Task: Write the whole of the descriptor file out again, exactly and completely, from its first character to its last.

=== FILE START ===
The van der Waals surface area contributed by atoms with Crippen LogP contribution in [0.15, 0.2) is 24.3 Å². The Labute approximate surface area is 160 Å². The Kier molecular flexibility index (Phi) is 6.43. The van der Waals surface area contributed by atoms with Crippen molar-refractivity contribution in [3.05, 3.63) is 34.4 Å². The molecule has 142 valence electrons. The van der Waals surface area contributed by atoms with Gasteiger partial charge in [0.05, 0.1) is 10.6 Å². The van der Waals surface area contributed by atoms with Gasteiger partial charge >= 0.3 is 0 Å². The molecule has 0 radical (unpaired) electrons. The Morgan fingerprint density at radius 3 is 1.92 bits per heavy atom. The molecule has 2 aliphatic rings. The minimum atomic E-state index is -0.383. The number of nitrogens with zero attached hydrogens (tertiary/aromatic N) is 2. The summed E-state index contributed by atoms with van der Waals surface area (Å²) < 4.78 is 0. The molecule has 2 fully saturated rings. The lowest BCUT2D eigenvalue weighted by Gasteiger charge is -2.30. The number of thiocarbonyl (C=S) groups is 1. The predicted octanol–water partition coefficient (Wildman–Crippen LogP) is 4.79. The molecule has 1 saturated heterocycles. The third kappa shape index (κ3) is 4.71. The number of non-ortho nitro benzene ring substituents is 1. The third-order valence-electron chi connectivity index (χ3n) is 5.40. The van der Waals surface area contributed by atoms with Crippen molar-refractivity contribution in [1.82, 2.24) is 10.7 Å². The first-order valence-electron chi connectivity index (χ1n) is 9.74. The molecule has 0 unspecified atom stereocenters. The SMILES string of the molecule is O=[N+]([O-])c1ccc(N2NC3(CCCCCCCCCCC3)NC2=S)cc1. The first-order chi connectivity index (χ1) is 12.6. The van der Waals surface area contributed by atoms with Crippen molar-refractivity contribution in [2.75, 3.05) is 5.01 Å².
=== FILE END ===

The van der Waals surface area contributed by atoms with Crippen LogP contribution in [0.15, 0.2) is 24.3 Å². The Labute approximate surface area is 160 Å². The Kier molecular flexibility index (Phi) is 6.43. The van der Waals surface area contributed by atoms with Crippen molar-refractivity contribution in [3.05, 3.63) is 34.4 Å². The molecule has 142 valence electrons. The van der Waals surface area contributed by atoms with Gasteiger partial charge in [0.05, 0.1) is 10.6 Å². The van der Waals surface area contributed by atoms with Gasteiger partial charge >= 0.3 is 0 Å². The molecule has 0 radical (unpaired) electrons. The Morgan fingerprint density at radius 3 is 1.92 bits per heavy atom. The molecule has 2 aliphatic rings. The minimum atomic E-state index is -0.383. The number of nitrogens with zero attached hydrogens (tertiary/aromatic N) is 2. The summed E-state index contributed by atoms with van der Waals surface area (Å²) < 4.78 is 0. The molecule has 2 fully saturated rings. The lowest BCUT2D eigenvalue weighted by Gasteiger charge is -2.30. The number of thiocarbonyl (C=S) groups is 1. The predicted octanol–water partition coefficient (Wildman–Crippen LogP) is 4.79. The molecule has 1 saturated heterocycles. The third kappa shape index (κ3) is 4.71. The number of non-ortho nitro benzene ring substituents is 1. The third-order valence-electron chi connectivity index (χ3n) is 5.40. The van der Waals surface area contributed by atoms with Crippen molar-refractivity contribution in [1.82, 2.24) is 10.7 Å². The first-order valence-electron chi connectivity index (χ1n) is 9.74. The molecule has 0 unspecified atom stereocenters. The SMILES string of the molecule is O=[N+]([O-])c1ccc(N2NC3(CCCCCCCCCCC3)NC2=S)cc1. The first-order chi connectivity index (χ1) is 12.6. The van der Waals surface area contributed by atoms with Crippen molar-refractivity contribution in [2.75, 3.05) is 5.01 Å².